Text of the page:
Definitions of Managed Objects for iSNS (Internet Storage Name Service)
RFC 4939

Note: This ballot was opened for revision 11 and is now closed.

(Lars Eggert) Yes

(Dan Romascanu) Yes

(Jari Arkko) No Objection

(Ron Bonica) No Objection

(Ross Callon) No Objection

(Sam Hartman) No Objection

(Russ Housley) No Objection

(Chris Newman) No Objection

(Jon Peterson) No Objection

(Tim Polk) No Objection

Comment (2007-04-18)
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The following text was contributed by Hannes Tschofenig in a Security
Directorate Review.  Please treat as Last Call comments:

I read into RFC 4171 to understand the topic a bit better since
draft-ietf-ips-isns-mib-11.txt is obviously not meant to be a good
start into the topic.

RFC 4171 obviously has a number of security relevant aspects that are
described in the security consideration section. The following aspects
are relevant for the monitoring of iSNS servers:

* Communication security aspects

This aspect relates to providing data origin authentication,
integrity, replay and confidentiality protection of data that is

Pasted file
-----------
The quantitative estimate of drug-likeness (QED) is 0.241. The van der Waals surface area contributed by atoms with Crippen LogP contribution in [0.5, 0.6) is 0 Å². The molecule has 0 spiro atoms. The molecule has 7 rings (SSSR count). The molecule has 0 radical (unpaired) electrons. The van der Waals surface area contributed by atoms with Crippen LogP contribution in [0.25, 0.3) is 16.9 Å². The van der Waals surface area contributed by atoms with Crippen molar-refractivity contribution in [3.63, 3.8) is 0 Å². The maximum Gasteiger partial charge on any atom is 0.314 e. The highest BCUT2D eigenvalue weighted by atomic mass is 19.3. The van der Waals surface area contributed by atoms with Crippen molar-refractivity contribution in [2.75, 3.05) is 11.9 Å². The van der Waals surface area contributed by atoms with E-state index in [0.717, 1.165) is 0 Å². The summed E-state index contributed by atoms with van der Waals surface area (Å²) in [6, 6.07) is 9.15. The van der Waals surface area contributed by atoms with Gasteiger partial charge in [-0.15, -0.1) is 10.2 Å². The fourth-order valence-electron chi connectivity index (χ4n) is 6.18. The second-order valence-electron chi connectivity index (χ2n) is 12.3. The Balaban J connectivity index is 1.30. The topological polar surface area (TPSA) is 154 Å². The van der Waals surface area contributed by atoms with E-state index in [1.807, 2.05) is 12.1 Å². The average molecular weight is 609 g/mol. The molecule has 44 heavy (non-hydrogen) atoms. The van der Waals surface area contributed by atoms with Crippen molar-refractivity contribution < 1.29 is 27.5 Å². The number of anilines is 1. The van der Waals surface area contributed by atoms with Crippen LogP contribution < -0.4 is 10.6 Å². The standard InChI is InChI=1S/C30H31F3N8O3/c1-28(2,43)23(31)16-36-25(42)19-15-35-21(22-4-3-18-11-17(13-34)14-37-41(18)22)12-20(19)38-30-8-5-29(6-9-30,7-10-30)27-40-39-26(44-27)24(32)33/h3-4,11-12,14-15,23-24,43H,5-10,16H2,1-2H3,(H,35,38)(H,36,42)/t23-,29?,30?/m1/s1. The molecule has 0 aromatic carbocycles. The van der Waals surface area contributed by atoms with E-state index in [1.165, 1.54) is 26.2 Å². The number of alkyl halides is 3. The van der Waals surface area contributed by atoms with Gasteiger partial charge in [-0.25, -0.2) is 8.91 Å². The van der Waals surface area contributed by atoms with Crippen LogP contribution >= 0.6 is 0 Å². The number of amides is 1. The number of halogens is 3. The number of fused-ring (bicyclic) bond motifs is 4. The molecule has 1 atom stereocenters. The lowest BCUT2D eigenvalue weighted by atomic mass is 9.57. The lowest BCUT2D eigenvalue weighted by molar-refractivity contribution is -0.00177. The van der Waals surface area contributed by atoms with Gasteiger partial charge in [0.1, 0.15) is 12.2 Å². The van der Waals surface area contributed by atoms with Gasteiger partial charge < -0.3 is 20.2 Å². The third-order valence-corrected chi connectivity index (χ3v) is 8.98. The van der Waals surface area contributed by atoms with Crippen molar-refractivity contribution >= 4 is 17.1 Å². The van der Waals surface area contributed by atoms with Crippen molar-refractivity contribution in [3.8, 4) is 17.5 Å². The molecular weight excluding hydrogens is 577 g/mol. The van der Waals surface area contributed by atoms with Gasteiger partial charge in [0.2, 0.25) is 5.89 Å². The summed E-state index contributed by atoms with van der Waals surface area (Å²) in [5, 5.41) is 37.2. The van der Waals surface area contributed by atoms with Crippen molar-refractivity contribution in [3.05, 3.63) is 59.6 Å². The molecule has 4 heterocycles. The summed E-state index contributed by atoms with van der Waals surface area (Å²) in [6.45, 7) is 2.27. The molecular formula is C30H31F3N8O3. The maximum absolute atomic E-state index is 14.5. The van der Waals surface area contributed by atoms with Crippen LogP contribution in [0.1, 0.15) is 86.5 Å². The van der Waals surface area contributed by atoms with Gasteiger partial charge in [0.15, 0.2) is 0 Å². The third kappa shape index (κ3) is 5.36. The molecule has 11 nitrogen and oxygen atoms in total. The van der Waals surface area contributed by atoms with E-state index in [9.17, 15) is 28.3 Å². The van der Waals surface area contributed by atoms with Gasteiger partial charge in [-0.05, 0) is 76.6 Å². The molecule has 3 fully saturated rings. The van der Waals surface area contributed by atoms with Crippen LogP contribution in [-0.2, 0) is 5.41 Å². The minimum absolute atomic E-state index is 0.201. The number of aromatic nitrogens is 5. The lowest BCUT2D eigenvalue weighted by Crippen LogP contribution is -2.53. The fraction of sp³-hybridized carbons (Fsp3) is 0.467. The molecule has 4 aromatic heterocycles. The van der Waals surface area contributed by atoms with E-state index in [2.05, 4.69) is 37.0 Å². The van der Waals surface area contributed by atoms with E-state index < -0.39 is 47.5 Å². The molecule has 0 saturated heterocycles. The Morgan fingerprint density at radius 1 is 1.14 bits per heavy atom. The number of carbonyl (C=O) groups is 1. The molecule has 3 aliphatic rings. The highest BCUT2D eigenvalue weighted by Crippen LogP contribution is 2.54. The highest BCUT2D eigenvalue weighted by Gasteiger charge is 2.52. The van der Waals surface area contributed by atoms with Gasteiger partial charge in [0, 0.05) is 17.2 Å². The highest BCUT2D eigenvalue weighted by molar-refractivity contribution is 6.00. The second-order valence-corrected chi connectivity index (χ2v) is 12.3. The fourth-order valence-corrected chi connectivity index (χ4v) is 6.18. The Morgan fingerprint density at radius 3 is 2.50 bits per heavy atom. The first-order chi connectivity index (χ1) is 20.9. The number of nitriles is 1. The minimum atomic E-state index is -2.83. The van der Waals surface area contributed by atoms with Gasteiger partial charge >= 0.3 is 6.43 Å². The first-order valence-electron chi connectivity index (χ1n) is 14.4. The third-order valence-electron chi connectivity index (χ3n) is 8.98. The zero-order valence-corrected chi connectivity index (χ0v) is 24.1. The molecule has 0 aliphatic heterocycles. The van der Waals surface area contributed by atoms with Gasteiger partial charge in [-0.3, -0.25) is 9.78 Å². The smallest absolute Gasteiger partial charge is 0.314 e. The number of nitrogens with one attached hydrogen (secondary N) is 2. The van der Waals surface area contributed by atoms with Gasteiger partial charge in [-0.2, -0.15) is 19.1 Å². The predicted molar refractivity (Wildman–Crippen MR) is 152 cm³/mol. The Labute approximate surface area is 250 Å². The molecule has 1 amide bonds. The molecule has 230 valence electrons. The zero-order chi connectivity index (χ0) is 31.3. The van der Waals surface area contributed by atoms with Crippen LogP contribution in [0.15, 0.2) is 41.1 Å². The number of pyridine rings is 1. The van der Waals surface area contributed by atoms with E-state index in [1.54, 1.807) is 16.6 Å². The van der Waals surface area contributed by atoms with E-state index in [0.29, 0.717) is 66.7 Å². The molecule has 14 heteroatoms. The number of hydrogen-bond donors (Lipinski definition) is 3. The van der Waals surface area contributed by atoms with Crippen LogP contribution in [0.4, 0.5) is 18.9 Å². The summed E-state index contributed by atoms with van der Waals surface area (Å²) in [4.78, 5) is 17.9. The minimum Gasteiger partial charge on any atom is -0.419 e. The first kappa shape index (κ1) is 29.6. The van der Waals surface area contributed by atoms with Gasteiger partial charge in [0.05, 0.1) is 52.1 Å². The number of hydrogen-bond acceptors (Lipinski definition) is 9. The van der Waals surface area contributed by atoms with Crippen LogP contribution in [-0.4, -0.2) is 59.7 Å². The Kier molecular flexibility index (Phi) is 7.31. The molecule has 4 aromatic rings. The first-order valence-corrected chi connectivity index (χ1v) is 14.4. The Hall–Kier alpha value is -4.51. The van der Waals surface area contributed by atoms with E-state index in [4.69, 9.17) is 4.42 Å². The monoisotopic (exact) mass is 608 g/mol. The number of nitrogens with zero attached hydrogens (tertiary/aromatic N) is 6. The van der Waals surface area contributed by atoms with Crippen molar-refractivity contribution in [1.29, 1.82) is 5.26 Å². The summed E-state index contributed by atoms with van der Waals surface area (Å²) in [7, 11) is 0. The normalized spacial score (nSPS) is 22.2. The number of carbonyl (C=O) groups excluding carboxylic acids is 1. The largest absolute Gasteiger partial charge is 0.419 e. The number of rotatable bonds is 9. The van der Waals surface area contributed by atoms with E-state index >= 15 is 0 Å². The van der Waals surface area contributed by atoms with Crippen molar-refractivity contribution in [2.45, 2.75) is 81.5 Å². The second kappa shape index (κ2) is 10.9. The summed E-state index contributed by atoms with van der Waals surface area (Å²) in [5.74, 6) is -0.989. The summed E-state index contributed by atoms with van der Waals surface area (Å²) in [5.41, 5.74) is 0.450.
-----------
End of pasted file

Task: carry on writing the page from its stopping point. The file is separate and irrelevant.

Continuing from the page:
transmitted between the involved entities.

The draft points to Section 8 of [RFC3410]. I am not sure whether this
is the correct section and maybe the hint is a bit unspecific. What do
I need to support in order to provide communication security?
* Unauthorized retrieval of information available via the MIB

The security requirements of draft-ietf-ips-isns-mib-11.txt mention
that the MIB contains security sensitive information that might be of
advantage for an adversary. Hence, access control may need to be
provided. The last paragraph in security consideration points to the
need for access control to ensure that only authorized entities are
able to read the MIB objects. Would it be useful to put a reference
to the User-based Security Model (USM) [RFC3414] of SNMPv3 and
to the work in progress of the ISMS working group (see with respect to
the usage of existing authentication infrastructures.  
* Unauthorized modification of data elements

RFC 4171 lists a number of security relevant elements, such as
IsnsPortalSecurityType, that impact the security of the entire system.
If an adversary would be able to modify the configuration settings of
a node then this would obviously be a serious problem (e.g., DoS,

As stated in the security consideration section of
draft-ietf-ips-isns-mib-11.txt there are no management objects defined
in this MIB that have a MAX-ACCESS clause of read-write and/or

That's one possible way of dealing with a potential threat and fine
for me.

(Mark Townsley) No Objection

(David Ward) No Objection

Magnus Westerlund No Objection